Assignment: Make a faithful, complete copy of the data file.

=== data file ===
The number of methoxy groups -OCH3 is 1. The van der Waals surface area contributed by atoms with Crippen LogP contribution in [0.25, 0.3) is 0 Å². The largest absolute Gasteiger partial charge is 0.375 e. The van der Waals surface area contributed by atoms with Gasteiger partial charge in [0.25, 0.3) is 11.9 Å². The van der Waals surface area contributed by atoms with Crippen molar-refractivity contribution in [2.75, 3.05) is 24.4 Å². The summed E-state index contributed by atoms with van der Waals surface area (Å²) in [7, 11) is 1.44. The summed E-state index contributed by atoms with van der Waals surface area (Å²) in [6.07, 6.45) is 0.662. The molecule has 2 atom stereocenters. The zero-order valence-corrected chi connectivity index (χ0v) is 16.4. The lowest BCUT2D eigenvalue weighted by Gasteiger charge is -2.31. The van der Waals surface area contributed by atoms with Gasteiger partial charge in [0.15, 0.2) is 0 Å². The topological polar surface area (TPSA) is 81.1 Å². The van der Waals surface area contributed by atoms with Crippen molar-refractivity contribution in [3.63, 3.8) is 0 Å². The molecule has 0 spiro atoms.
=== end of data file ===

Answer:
The number of methoxy groups -OCH3 is 1. The van der Waals surface area contributed by atoms with Crippen LogP contribution in [0.25, 0.3) is 0 Å². The largest absolute Gasteiger partial charge is 0.375 e. The van der Waals surface area contributed by atoms with Gasteiger partial charge in [0.25, 0.3) is 11.9 Å². The van der Waals surface area contributed by atoms with Crippen molar-refractivity contribution in [2.75, 3.05) is 24.4 Å². The summed E-state index contributed by atoms with van der Waals surface area (Å²) in [7, 11) is 1.44. The summed E-state index contributed by atoms with van der Waals surface area (Å²) in [6.07, 6.45) is 0.662. The molecule has 2 atom stereocenters. The zero-order valence-corrected chi connectivity index (χ0v) is 16.4. The lowest BCUT2D eigenvalue weighted by Gasteiger charge is -2.31. The van der Waals surface area contributed by atoms with Gasteiger partial charge in [0.15, 0.2) is 0 Å². The topological polar surface area (TPSA) is 81.1 Å². The van der Waals surface area contributed by atoms with Crippen molar-refractivity contribution in [3.63, 3.8) is 0 Å². The molecule has 0 spiro atoms.